One of the great advantages of 7 Wonders is that it allows up to seven players to complete a civilization style game using card drafting in under an hour. But how can that work with two? The variant in the box was clunky at best, so I was initially skeptical of 7 Wonders: Duel. But as it turns out, this version is actually the superior game.
Duel is a two-player only title which takes the core of 7 Wonders and makes everything more interesting and fun. Duel crams in increased tension, strategy, and thought into the whole experience. Like its predecessor, it runs on a card drafting engine. But Duel doesn’t simply pass cards back and forth until all the good ones are gone. Instead, the cards are arranged in a pyramid shape. On their turn, a player can grab any card that is fully exposed. And by taking it, she is likely to expose one or more cards now available to her opponent. So players can’t be too impulsive, but have to carefully consider what cards they are putting in their opponent’s reach.
As a result, Duel still feels like drafting. The players take turns selecting from available cards, but you have to carefully plan ahead. What’s the proper order of cards so that I eventually get what I want? Should I leave a juicy card out there to entice my opponent so I can pick up the better one underneath it? And what if my opponent has a Wonder that lets him take two turns in a row when built?
Just about every card has huge repercussions for both you and your opponent. As with the original, you can discard a card for coins. But instead of a static value, you get two coins plus one for each yellow building you’ve built. Similarly, resources are hotly contested. Of course, if you have a resource, it means it is easier for you to build other cards, but you can always buy from the bank. Once again, instead of a static amount, the cost is two coins plus one for each resource of that type your opponent produces. So when you take that last brick card, you are not only depriving your opponent of bricks, but you are also costing them additional coins when they have to buy one.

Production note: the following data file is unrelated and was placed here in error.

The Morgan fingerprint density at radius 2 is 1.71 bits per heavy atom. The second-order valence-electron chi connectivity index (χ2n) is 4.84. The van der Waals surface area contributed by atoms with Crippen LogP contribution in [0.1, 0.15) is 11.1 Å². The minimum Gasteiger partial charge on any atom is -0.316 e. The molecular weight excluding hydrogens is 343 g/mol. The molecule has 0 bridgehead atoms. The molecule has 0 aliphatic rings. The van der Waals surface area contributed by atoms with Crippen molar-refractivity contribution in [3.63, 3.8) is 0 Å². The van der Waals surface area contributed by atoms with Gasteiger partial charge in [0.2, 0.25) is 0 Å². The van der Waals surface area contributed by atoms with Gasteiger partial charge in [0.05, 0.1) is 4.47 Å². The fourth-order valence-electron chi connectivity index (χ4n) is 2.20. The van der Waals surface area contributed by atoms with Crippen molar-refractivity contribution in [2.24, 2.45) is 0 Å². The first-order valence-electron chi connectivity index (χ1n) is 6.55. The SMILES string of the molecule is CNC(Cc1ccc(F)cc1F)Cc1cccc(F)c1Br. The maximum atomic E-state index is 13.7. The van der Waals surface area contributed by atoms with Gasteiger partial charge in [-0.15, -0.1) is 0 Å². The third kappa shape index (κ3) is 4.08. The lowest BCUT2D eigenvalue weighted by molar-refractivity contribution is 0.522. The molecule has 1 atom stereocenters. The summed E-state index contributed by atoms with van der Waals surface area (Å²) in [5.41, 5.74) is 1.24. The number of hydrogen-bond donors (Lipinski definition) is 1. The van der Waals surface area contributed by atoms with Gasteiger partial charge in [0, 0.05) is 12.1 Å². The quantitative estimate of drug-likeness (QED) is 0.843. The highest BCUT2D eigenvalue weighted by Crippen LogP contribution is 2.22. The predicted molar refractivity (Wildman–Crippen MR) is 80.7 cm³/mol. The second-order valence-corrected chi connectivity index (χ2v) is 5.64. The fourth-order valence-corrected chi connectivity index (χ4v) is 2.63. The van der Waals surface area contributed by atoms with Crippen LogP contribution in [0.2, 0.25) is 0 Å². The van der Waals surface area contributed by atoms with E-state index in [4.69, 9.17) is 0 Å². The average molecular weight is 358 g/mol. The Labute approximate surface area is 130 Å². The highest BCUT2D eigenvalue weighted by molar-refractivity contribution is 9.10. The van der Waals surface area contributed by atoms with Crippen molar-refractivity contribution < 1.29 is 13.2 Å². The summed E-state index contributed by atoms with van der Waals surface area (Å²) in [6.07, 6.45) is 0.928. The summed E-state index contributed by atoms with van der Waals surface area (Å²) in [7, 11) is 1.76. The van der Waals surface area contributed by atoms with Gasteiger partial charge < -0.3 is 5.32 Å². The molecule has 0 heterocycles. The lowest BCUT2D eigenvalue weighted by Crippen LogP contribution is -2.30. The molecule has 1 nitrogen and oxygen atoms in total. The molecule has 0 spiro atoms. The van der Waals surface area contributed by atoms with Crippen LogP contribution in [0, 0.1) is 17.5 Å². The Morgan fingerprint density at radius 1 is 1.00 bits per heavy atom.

Like the original, the game is played over three ages and whoever has the most points at the end wins. Usually. You see, unlike the original, it isn’t guaranteed that you’ll play the game to completion. In the center of the table is a tug-of-war track. Every military symbol I get moves the marker toward your capital. Each one you get moves it back towards me. If the marker ever moves all the way to the end, whoever’s capital is conquered loses and their opponent wins, regardless of points.
And it isn’t just military, either. The science cards each have one of six symbols. If you manage to collect all six, you achieve an immediate scientific victory. And if you double up on a symbol, you can gain a progress token that gives end-game points or an ongoing power.
The result is that you are supremely engaged at all times. Every card you take is a critical decision that reveals options for your opponent. And, when your opponent reveals an opportunity for you, you had better be ready to capitalize on it. Planning for future turns, watching acquisitions of science and military, and staying ahead of your opponent on points are exhilarating challenges.
Two player games can often be combative and tense. Duel is no exception. But rather than a straight up fight, much of the competition is indirect. You hurt your opponent largely by interfering and capitalizing on their liabilities rather than simply tearing down what they’ve built. As such, the game is more welcoming than other aggressive games and is much more accessible to casual gamers.
Duel takes the core of 7 Wonders and makes the decisions more meaningful, the consequences more interactive, and the whole experience more enjoyable. It’s a shame that this system doesn’t really work with larger groups, because it makes traditional 7 Wonders look mundane by comparison.
Have you played Duel? Tell us your experience in the comments.
Feature Image Credit: Repos Productions